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Partial daycare closure in Hope stems from labour shortage

FVRD working on finding employees for program and other positions
Club Child, which runs out of Coquihalla elementary in Hope, has been hit by staffing shortages that have affected its operation. The five-day-a-week program will be cut back to three until about the end of November. (Jessica Peters/ Hope Standard)

There is a labour shortage across the country, and it’s being felt right here in Hope.

Bus routes have been affected from Hope to Abbotsford due to a lack of drivers, and now, the only after school daycare program has taken a hit.

Club Child has been forced to slim down its hours due to a staffing shortage. The program, run out of Coquihalla elementary by the Fraser Valley Regional District (FVRD), will only be running three days a week, effective immediately. The information was sent out to parents this week, stating that Mondays and Fridays will not be available for the rest of October and November.

Christina Vugteveen, manager of parks and services for FVRD says the labour shortage has resulted in the change, and that the hope to have a solution by the end of November. The program has room for up to 24 children each day.

“Recently we have had significant staffing difficulties, which are now impacting operations,” she said. She included a link to their postings for job vacancies ( A posting has been online since last July, looking for up to five people to work as daycare attendants. The pay starts at $17.45 and rises to $19.39 after a probationary period. It is part-time work, from 2:15 p.m. to 6:15 p.m. each day.

There are a few job requirements, including CPR training, but filling these positions hasn’t been a problem in the past.

There are strict rules for daycare operators on staffing, with staff to child ratios required for licensing. They’ve been using managers to fill those requirements while they’ve searched for new employees. But that’s no longer possible, Vugteveen explained, hence the need to cut down operation times.

They aren’t alone in the struggle to find workers. A majority of Canadian employers are reporting labour shortages more than 18 months into the COVID-19 pandemic. A report released in September provided additional evidence, with more than 60 per cent of Canadian businesses saying that widespread labour shortages are limiting their growth.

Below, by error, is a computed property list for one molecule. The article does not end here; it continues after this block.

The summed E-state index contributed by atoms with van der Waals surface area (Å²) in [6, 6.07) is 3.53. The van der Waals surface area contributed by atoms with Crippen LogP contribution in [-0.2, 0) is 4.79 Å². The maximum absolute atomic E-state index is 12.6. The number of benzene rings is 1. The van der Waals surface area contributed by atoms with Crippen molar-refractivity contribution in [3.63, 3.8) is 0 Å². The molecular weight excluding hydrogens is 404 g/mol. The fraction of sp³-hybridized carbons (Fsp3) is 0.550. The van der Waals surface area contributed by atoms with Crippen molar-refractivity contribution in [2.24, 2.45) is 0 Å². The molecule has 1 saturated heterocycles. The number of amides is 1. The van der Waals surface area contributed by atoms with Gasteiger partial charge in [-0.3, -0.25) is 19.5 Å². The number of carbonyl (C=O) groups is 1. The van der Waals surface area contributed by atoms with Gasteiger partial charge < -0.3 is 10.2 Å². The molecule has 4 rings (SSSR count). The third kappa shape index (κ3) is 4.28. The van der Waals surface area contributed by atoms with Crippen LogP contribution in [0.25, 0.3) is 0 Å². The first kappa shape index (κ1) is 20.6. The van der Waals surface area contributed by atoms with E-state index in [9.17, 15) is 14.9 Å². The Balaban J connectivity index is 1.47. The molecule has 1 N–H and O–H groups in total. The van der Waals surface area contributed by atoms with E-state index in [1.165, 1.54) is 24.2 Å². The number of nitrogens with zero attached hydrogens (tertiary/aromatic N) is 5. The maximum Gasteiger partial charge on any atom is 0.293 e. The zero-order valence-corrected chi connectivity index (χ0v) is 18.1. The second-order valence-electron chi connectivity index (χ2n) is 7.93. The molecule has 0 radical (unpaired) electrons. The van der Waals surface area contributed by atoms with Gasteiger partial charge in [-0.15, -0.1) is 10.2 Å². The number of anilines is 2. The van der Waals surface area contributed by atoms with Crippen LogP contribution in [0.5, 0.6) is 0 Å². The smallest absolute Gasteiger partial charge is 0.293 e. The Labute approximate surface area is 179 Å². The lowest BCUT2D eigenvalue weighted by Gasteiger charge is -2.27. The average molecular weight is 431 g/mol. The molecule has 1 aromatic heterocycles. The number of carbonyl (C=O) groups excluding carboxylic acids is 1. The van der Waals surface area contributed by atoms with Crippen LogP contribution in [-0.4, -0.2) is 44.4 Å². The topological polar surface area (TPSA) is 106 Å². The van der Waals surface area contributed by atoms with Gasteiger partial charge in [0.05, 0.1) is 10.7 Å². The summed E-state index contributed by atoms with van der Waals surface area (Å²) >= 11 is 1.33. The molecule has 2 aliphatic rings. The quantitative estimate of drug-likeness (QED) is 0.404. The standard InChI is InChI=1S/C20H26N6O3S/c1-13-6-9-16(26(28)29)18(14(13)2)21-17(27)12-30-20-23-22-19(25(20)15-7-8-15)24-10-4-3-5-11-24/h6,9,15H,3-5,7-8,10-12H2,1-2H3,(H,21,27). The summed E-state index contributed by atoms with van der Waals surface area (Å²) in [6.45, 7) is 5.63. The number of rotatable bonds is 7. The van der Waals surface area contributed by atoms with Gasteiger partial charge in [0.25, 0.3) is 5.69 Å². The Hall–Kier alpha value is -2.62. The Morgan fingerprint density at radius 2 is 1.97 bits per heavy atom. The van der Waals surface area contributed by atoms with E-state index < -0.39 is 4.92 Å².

The report, produced by the Business Development Bank of Canada (BDC), combined the findings of two surveys – one that polled 1,251 Canadian entrepreneurs in May 2021 and a survey of 3,000 Canadian employees conducted in June 2021. Its findings suggest 49 per cent of business owners have had to delay or have been unable to deliver orders to clients due to a lack of labour.

It also says many small- and medium-sized business owners report job vacancies sitting empty for three or four months at a time, with 61 per cent saying they’ve had to increase their own hours or their employees’ work hours as a result.

That’s the case with Club Child, where the positions have been posted online since July. They’re stepping up their recruitment tactics and joining in the Black Press Career Fair on Nov. 5, which takes place online from 2 p.m. to 2:30 p.m. They’re hiring everyone from teens who want to be lifeguards, right up the corporate ladder.

The career fair will be a chance to speak with FVRD’s hiring manager and learn more about gaining employment with them. To join, visit Black Press Events on Facebook.

Meanwhile, they’ve apologized for the “unexpected partial closure,” and referred parents to send concerns to the Hope and District Recreation Centre, which is also run through the FVRD.

“Each day it takes more than 20 people to run the Recreation Centre and arena,” an FVRD spokesperson told The Standard. “In September, the Centre had adequate staff to run most of the programs but is now experiencing unprecedented staffing shortages related to staff moving on to other opportunities, and other challenges related to the COVID-19 pandemic.”

READ MORE: Widespread labour shortage not going away any time soon: BDC report

- with files from Canadian Press


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Jessica Peters

About the Author: Jessica Peters

I began my career in 1999, covering communities across the Fraser Valley ever since.
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